A broken woman meets a desperate man on a cold snowy winter night. They delve into the heat of the moment and discover that A Gentlemen’s Wager is never worth the price of love.
Cecily was staggering aimlessly down the street. Her body had focused on the last command from her brain—Walk away. She didn’t feel the cold, the wind or the snow. She just hypnotically put one foot in front of the other. It mattered not where she was going. It mattered not if she ever reached her destination. Nothing mattered but the urge to escape from the mess that was her life.
Groggily, her eyes began to focus on a distant light that was growing closer and brighter. Still, she kept putting one foot in front of the other.
* * * *
Royce swerved and slammed on the brakes, the car fish-tailing in the loose snow but miraculously neither loosing traction nor hitting the idiotic pedestrian. He stared out of his snow-covered windshield as the snow-covered figure just walked past his car like he wasn’t even there. It was something in the way the person moved that both startled him and enraged him at the same time. He could have killed the stupid pedestrian. The weather was shitty, but his headlights were bright enough for anyone to see his car approaching. And who in their right mind walked down the center of the street like cars didn’t exist?
A sense of indignation abruptly seized Royce. Giving this stranger a piece of his mind felt like the perfect way to blow off some steam and frustration. He leapt from his car. “Hey! Are you outta of your damn mind? I could’ve fucking killed you.” The person’s backside grew smaller as it moved further down the road. He quickly chomped up the distance separating them. “Did you hear me?” What’s with this asshole?
The person didn’t stop, didn’t seem to hear him, and in fact appeared to be completely oblivious to his presence. Beyond pissed off, Royce shouted, “Don’t you take another fucking step!” He placed a crushing hand over the stranger’s shoulder as he finished, “Don’t you hear me talking to you?” He forcibly turned the person around to face him.
The hood of the stranger’s coat fell back from its owner’s face and Royce actually gasped. The stranger was a woman! A damn fine looking woman. All of the rage and mounting tension coursing through him evaporated as he looked into the woman’s far-away eyes. She stared straight ahead as if she didn’t see him. Carefully, he palmed her cold cheek with his warm hand and the heated contact must have shocked the woman from her trance. When her eyes blinked and connected with his, Royce’s stomach literally jumped. Her eyes were amazing. Slowly he said, “Lady, what are you doing? Why are you out and alone on a night like this?”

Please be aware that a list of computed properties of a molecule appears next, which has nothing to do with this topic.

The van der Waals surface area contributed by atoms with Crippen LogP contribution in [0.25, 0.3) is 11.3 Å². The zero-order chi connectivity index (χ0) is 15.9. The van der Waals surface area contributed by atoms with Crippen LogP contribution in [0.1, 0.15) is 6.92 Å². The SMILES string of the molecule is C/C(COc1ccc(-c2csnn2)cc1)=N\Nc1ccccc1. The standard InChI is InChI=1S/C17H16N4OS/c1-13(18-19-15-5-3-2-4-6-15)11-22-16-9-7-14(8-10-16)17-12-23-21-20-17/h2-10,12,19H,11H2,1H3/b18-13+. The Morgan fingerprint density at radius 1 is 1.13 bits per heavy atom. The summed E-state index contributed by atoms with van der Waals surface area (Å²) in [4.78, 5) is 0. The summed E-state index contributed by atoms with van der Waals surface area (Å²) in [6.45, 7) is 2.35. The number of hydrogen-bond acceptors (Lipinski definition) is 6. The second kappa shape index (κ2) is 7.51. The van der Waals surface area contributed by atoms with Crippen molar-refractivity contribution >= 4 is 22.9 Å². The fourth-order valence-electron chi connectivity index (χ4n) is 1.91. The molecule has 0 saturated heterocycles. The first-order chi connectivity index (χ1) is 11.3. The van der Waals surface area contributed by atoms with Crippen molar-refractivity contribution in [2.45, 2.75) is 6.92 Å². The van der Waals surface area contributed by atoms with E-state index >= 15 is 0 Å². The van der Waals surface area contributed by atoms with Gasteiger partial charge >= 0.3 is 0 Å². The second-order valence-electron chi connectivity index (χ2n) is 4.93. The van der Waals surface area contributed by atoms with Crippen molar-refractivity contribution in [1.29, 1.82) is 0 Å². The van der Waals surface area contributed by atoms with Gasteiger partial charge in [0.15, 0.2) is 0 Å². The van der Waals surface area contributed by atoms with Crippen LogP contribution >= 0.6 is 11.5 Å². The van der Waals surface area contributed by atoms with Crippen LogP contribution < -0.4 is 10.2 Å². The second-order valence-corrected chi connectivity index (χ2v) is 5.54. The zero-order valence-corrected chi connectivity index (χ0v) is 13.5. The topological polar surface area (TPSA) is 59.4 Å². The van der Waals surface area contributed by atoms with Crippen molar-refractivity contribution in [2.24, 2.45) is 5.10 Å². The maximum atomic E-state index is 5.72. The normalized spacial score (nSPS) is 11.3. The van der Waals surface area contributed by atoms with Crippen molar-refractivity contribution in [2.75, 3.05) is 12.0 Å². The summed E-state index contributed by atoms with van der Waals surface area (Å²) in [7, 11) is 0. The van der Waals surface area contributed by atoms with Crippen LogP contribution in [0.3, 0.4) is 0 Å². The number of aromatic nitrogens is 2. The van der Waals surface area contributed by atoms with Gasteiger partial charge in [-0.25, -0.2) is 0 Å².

Royce watched as the woman finally took in her surroundings. Apparently his previous questions weren’t going to get answered—she appeared confused and disoriented, and wasn’t improving much. As those amazing stormy gray eyes shimmered with unshed tears, Royce was hit with the shocking urge to collect her in his arms and fight all her demons. At the very least, he knew he needed to get her someplace warm.
Through trembling lips she said, “I’m cold.”
Not wasting another minute, Royce carefully corralled the woman over to his car and got her settled in the passenger seat. He jumped into the driver’s seat and turned the heat up high. While connecting his seat belt, the woman abruptly burst into hysterical tears, scaring the shit out of Royce. Oh Lord, now she’s hyperventilating.
Soon the waterworks simmered down and Royce was shocked to realize he’d been holding his breath. Keeping his hands on the steering wheel, conscious of not making any sudden moves, he said, “Where do you live? I can take you home if you want.” He glanced at her snow-blanketed coat. “By the looks of you, you’ve been in this blizzard for a while. Maybe I should take you to emergency. You could be suffering from frostbite.”
Royce covertly watched the woman from the corner of his eye as she very slowly came to her senses. When she reached up and swiped her wet coat sleeve across her wet face and pulled in a deep breath, he sensed the worst of her outburst could be over. Still, he wasn’t leaving anything to chance.
“I’m sorry,” she sighed. “I don’t need a hospital. I’m cold, but not numb in any of my extremities.”
He turned to her and noticed that she stared out the window at the falling snow. “I can take you home. Where do you live?”
When she turned to him, her eyes were so unbearably sad—pewter gray pools of haunted pain. “Where I used to call home is no more.” Her sad eyes shifted again to the falling snow. “Where I live now is not where I want to be. I’ve inconvenienced you enough tonight. I won’t overstay your kindness. Just drop me off at the nearest police station. I’ll stay there until I’m ready to go home”
That just didn’t sit well with Royce. It was so damn cryptic. So miserable. So not happening. It was her look—a look of complete loss and agony. That look had him itching to touch her and assure her that things would be okay. He crushed down the impulse and instead said, “I’ve had a pretty stressful night, too. Maybe we could both use a cup of coffee. There’s a place not far from here.”
Suddenly seeming to come fully awake, the woman’s head snapped back to him and she replied, “I know of a better place, where they serve something stronger than coffee.”